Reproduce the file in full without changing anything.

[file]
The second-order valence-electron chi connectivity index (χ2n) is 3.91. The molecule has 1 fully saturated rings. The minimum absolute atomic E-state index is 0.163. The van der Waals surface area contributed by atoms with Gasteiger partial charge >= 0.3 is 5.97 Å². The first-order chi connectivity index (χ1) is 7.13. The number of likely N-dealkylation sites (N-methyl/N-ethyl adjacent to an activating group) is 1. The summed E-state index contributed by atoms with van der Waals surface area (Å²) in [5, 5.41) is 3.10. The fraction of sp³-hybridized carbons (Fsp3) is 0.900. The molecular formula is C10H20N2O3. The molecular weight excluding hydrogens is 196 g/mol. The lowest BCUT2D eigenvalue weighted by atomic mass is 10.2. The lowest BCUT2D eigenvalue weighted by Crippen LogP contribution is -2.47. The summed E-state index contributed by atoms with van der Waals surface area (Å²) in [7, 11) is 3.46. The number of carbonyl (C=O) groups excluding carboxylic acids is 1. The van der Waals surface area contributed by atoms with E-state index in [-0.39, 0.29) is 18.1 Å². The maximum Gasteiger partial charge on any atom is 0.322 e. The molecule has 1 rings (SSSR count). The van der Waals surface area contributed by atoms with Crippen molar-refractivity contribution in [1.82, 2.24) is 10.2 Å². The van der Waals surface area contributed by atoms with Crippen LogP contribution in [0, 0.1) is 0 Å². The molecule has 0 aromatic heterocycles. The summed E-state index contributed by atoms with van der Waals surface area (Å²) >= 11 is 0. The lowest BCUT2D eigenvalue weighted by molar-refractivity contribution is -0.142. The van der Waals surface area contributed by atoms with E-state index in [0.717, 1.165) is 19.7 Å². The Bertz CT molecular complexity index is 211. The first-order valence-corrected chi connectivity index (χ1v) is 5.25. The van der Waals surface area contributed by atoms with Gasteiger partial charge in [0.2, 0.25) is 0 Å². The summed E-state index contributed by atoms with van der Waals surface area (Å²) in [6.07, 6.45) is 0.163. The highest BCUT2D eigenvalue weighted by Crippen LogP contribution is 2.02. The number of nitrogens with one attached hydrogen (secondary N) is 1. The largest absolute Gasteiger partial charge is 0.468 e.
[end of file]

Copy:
The second-order valence-electron chi connectivity index (χ2n) is 3.91. The molecule has 1 fully saturated rings. The minimum absolute atomic E-state index is 0.163. The van der Waals surface area contributed by atoms with Gasteiger partial charge >= 0.3 is 5.97 Å². The first-order chi connectivity index (χ1) is 7.13. The number of likely N-dealkylation sites (N-methyl/N-ethyl adjacent to an activating group) is 1. The summed E-state index contributed by atoms with van der Waals surface area (Å²) in [5, 5.41) is 3.10. The fraction of sp³-hybridized carbons (Fsp3) is 0.900. The molecular formula is C10H20N2O3. The molecular weight excluding hydrogens is 196 g/mol. The lowest BCUT2D eigenvalue weighted by atomic mass is 10.2. The lowest BCUT2D eigenvalue weighted by Crippen LogP contribution is -2.47. The summed E-state index contributed by atoms with van der Waals surface area (Å²) in [7, 11) is 3.46. The number of carbonyl (C=O) groups excluding carboxylic acids is 1. The van der Waals surface area contributed by atoms with E-state index in [-0.39, 0.29) is 18.1 Å². The maximum Gasteiger partial charge on any atom is 0.322 e. The molecule has 1 rings (SSSR count). The van der Waals surface area contributed by atoms with Crippen molar-refractivity contribution in [1.82, 2.24) is 10.2 Å². The van der Waals surface area contributed by atoms with Crippen LogP contribution in [0, 0.1) is 0 Å². The molecule has 0 aromatic heterocycles. The summed E-state index contributed by atoms with van der Waals surface area (Å²) >= 11 is 0. The lowest BCUT2D eigenvalue weighted by molar-refractivity contribution is -0.142. The van der Waals surface area contributed by atoms with E-state index in [0.717, 1.165) is 19.7 Å². The Bertz CT molecular complexity index is 211. The first-order valence-corrected chi connectivity index (χ1v) is 5.25. The van der Waals surface area contributed by atoms with Gasteiger partial charge in [0.2, 0.25) is 0 Å². The summed E-state index contributed by atoms with van der Waals surface area (Å²) in [6.07, 6.45) is 0.163. The highest BCUT2D eigenvalue weighted by Crippen LogP contribution is 2.02. The number of nitrogens with one attached hydrogen (secondary N) is 1. The largest absolute Gasteiger partial charge is 0.468 e.